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Consumer protection bill 2018


The Lok Sabha has passed the Consumer Protection Bill, 2018 which will replace the Consumer Protection Act, 1986.  The Bill enforces consumer rights, and provides a mechanism for redressal of complaints regarding defect in goods and deficiency in services.

  1. Consumer Disputes Redressal Commissions will be set up at the District, State and National levels for adjudicating consumer complaints.
  2. Appeals from the District and State Commissions will be heard at the next level and from the National Commission by the Supreme Court.
  3. The Bill sets up a Central Consumer Protection Authority to promote, protect and enforce consumer rights as a class. It can issue safety notices for goods and services, order refunds, recall goods and rule against misleading advertisements.
  4. If a consumer suffers an injury from a defect in a good or a deficiency in service, he may file a claim of product liability against the manufacturer, the seller, or the service provider.
  5. The Bill defines contracts as ‘unfair’ if they significantly affect the rights of consumers. It also defines unfair and restrictive trade practices.
  6. The Bill establishes Consumer Protection Councils at the district, state and national levels to render advise on consumer protection.


  • The Bill sets up the Consumer Disputes Redressal Commissions as quasi-judicial bodies to adjudicate disputes. The Bill empowers the central government to appoint members to these Commissions.  The Bill does not specify that the Commissions will comprise a judicial member.  If the Commissions were to have members only from the executive, the principal of separation of powers may be violated.
  • The Bill empowers the central government to appoint, remove and prescribe conditions of service for members of the District, State and National Consumer Disputes Redressal Commissions. The Bill leaves the composition of the Commissions to the central government.  This could affect the independence of these quasi-judicial bodies.
  • Consumer Protection Councils will be set up at the district, state, and national level, as advisory bodies. The State and National Councils are headed by Ministers in-charge of Consumer Affairs.  The Bill does not specify whom the Councils will advise.  If the Councils advise the government, it is unclear in what capacity such advice will be given.


The Consumer Protection Act, 1986 enforces rights of consumers, and provides for redressal of complaints at the district, state and national level.  Such complaints may be regarding defects in goods or deficiency in services.  The Act also recognises offences such as unfair trade practices, which include providing false information regarding the quality or quantity of a good or service, and misleading advertisements.

Over the years, there have been challenges in the implementation of the Act.  A high number of consumers were unaware of their rights under the Act.

While the disposal rate of consumer cases was high (about 90%), the time taken for their disposal was long.  It took 12 months on an average to resolve a consumer case.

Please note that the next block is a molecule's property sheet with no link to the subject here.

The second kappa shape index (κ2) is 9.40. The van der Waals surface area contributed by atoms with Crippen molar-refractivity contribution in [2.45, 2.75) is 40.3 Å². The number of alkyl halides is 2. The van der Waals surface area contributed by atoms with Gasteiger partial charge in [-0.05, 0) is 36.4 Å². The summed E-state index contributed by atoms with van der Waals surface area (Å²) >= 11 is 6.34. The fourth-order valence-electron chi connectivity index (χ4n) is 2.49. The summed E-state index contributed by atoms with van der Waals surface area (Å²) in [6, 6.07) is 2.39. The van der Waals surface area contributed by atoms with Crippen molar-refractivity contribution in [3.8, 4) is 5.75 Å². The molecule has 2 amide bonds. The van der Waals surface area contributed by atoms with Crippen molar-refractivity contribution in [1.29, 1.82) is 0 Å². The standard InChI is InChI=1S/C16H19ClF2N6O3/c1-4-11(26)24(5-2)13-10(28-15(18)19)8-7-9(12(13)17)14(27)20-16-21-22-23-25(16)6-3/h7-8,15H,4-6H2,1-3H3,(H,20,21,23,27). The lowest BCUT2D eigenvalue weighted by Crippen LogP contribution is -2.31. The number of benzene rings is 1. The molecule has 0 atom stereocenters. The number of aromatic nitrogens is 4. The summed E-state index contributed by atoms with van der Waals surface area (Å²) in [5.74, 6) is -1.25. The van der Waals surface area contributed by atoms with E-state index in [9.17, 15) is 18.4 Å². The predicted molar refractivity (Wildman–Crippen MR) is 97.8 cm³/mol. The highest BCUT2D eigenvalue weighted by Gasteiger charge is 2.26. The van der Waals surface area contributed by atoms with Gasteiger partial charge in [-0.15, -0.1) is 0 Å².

Also, the Act does not address consumer contracts between a consumer and manufacturer that contain unfair terms.  In this context, the Law Commission of India had recommended that a separate law be enacted and presented a draft Bill in relation to unfair contract terms.


The Consumer Protection Bill, 2015 was introduced in Lok Sabha to replace the 1986 Act.

The Bill introduced various new provisions, which included:

(i) product liability;

(ii) unfair contracts; and

(iii) setting up of a regulatory body. 

The Bill was examined by the Standing Committee on Consumer Affairs which submitted its report in April 2016. 

The Committee gave several recommendations with regard to:

(i) product liability;

(ii) powers and functions of the regulatory body (Central Consumer Protection Authority) being set up;

(iii) penalties for misleading advertisements and endorsers of such advertisements; and

(iv) pecuniary jurisdiction of the adjudicatory body at the district level. 

The Consumer Protection Bill, 2018 was introduced in January 2018 to replace the 2015 Bill.



The Bill sets up Consumer Disputes Redressal Commissions (consumer courts) to hear complaints on matters like:

(i) defect in goods or deficiency in services;

(ii) unfair or restrictive trade practices;

(iii) excessive pricing;

(iv) knowingly selling goods or providing services that do not meet safety norms; and

(v) product liability.

Such complaints can be filed electronically and from where the complainant resides or works.

These Commissions will be set up at District, State and National level, with pecuniary jurisdiction up to Rs one crore, Rs one crore to Rs 10 crore, and above Rs 10 crore, respectively. In case of unfair contracts, the State Commissions will hear complaints where the value is up to Rs 10 crore, and National Commissions will hear complaints above that value.  These Commissions can declare unfair terms of such contracts to be null and void.

Appeals from the District Commissions will be heard by the State Commission, and from the State Commission by the National Commission. Appeals from the National Commission will be heard by the Supreme Court.

The Commissions will attempt to dispose a complaint within three months, if the complaint does not require analysis or testing of commodities. If analysis and testing is required, the complaint will be disposed within a period of five months.


Central Consumer Protection Authority:

The Bill sets up the Central Consumer Protection Authority (CCPA) to promote, protect, and enforce the rights of consumers as a class.